The planned 300-baht tourism fee is expected to apply to all foreigners without exception, serving as insurance coverage of up to 500,000 baht per person in case of accidents.
But the fee has been repeatedly postponed since it was proposed in January this year, with an uncertain timeline for its launch.
Mongkon Wimonrat, assistant permanent secretary at the Tourism and Sports Ministry, said the collection method and system for those arriving by air is now ready to launch. However, he said the ministry needs to conduct further studies on land and sea entry, meaning the programme will start when all ports of entry are equipped with feasible collection methods.
The tourism fee was initially planned for collection from international arrivals, with the exception of diplomats and expatriates in Thailand.
However, Mr Mongkon said exemptions for certain groups cannot be implemented as airline ticketing systems have to embed the fee, and airfares only recognise passenger information listed in passports.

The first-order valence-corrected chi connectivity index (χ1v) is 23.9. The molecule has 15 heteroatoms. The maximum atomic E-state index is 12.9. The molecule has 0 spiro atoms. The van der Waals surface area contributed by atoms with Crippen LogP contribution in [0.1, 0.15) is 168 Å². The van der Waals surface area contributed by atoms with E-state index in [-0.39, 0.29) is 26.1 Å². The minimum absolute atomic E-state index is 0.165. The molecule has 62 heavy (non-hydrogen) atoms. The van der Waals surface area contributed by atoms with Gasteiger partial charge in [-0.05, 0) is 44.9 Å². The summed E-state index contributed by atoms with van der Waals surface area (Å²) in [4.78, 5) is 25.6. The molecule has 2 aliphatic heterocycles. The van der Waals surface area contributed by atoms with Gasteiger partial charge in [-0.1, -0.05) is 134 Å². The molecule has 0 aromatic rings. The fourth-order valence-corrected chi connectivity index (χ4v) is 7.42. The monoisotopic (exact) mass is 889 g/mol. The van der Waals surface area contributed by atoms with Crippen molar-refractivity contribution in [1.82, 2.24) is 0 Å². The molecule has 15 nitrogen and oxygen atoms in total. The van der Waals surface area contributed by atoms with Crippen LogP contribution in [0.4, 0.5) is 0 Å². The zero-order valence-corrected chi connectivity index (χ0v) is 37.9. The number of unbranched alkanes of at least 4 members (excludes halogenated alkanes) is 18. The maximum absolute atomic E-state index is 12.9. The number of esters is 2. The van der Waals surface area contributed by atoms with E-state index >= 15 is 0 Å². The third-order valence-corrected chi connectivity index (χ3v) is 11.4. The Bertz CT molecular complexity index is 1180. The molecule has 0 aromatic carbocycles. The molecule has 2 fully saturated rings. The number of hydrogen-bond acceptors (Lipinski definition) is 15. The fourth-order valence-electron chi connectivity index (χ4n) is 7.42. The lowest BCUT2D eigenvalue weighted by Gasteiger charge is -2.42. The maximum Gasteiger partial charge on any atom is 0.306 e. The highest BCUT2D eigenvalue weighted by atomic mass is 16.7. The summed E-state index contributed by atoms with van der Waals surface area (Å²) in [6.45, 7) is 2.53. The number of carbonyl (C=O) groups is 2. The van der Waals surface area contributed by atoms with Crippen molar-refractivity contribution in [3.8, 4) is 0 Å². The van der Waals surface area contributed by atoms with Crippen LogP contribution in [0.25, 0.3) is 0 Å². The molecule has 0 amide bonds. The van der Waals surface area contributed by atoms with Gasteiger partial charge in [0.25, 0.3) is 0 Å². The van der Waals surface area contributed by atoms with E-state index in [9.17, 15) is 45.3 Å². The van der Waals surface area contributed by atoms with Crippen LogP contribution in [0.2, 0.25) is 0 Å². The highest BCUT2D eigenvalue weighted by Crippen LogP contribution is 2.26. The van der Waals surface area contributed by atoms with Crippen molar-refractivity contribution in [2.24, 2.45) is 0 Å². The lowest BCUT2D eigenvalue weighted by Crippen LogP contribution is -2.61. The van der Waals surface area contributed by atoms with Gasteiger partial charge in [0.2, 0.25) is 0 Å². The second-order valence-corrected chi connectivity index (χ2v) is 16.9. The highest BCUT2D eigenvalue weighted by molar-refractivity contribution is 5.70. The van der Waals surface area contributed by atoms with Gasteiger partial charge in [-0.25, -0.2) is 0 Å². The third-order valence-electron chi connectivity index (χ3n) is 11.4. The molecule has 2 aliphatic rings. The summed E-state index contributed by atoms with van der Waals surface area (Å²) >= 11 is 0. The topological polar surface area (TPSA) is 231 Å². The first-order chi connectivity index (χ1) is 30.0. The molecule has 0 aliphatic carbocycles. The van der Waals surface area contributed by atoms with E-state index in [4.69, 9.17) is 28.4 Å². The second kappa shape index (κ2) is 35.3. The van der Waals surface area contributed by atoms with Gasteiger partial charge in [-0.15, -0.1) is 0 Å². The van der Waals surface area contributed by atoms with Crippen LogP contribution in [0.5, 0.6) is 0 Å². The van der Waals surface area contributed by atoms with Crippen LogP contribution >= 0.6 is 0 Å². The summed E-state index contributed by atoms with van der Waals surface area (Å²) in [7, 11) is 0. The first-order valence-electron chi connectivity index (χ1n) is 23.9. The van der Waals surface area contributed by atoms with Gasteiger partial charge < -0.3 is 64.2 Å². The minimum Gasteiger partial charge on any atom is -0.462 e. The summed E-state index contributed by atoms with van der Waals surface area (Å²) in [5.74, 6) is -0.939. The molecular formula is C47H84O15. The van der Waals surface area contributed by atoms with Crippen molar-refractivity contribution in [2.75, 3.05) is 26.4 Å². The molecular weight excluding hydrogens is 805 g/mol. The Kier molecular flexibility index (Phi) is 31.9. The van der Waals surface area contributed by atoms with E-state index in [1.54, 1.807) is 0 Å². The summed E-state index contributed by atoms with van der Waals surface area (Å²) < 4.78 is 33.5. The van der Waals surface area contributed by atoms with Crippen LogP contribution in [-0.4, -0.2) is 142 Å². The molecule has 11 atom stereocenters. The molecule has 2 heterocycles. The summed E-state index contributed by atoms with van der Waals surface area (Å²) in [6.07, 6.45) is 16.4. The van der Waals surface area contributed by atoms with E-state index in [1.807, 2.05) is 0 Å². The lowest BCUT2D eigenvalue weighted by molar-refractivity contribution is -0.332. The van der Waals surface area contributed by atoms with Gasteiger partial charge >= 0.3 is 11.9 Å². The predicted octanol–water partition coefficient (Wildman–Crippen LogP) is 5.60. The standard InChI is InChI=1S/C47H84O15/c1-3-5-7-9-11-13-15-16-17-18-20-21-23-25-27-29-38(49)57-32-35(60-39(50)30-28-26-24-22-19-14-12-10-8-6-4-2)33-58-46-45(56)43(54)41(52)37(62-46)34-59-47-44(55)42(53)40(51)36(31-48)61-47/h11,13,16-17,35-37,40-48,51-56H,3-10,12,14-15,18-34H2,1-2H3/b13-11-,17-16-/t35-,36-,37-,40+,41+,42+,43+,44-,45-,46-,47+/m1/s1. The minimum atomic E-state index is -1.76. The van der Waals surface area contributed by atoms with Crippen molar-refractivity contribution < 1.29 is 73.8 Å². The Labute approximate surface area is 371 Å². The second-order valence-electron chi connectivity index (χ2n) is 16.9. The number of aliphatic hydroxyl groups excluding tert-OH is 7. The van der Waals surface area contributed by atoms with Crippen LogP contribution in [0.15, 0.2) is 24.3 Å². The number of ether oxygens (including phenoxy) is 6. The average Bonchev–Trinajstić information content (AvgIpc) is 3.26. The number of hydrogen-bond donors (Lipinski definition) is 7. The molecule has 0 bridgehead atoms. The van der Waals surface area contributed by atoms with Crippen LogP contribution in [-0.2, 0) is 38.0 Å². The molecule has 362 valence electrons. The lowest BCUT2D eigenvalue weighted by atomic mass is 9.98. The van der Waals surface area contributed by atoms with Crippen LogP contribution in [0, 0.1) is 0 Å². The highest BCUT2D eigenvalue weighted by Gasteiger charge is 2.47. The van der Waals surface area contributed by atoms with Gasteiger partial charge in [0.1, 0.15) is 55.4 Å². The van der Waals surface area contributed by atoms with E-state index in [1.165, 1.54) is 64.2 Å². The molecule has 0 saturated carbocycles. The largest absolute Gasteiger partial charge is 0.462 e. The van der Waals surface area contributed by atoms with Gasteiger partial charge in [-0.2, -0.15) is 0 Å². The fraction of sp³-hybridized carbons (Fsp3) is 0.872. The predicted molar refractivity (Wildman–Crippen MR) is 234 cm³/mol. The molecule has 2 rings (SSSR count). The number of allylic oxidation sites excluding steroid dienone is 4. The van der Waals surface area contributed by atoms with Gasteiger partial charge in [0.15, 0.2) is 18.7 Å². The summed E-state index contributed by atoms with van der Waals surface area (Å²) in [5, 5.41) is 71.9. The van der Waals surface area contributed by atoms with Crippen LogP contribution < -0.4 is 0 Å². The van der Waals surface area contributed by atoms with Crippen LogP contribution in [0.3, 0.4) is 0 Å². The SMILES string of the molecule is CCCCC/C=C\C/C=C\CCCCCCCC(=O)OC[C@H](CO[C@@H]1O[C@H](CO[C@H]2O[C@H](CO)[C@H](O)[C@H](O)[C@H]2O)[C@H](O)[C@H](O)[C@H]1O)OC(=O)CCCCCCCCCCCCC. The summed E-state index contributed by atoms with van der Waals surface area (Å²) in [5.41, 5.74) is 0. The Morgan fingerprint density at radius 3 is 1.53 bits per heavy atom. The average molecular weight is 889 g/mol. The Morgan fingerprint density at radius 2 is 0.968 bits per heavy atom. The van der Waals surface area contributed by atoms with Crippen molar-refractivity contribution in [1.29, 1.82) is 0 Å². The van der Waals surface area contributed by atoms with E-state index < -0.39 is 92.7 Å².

As a result, the fee collection will apply to all entrants who are not Thai citizens, regardless of nationality or visa type, he said.
"The 300-baht fee will guarantee insurance coverage during foreigners' stay in Thailand for up to 30 days," said Mr Mongkon.
For travellers encountering an accident, riot, terrorism attack, natural disaster or other incidents, coverage is restricted to a maximum of 500,000 baht, while coverage for any damage caused by emotional distress cannot exceed 20,000 baht, said the ministry.
In the event of death, the insurance pays out 1 million baht per person, while coverage for crematory expenses is up to 150,000 baht per person. Covid-19 and other types of illness are excluded from this coverage, said the ministry.
"The government has to reconsider the timeline to start this programme," said Mr Mongkon. "Some countries have not fully reopened, so we might have to wait for a more appropriate time to launch."
The entry fee for day-pass entrants will be reduced from 300 baht to facilitate cross-border trade and business, he said.
The Airlines Association of Thailand last month raised concerns about the scheme as the fees applied to foreigners might be regarded as discriminatory.
In June the ministry removed the programme from the agenda of a cabinet meeting, saying the fee collection method for land entry had not yet been decided.
If the programme is approved by the cabinet, fee collection should start within 90 days after publication in the Royal Gazette.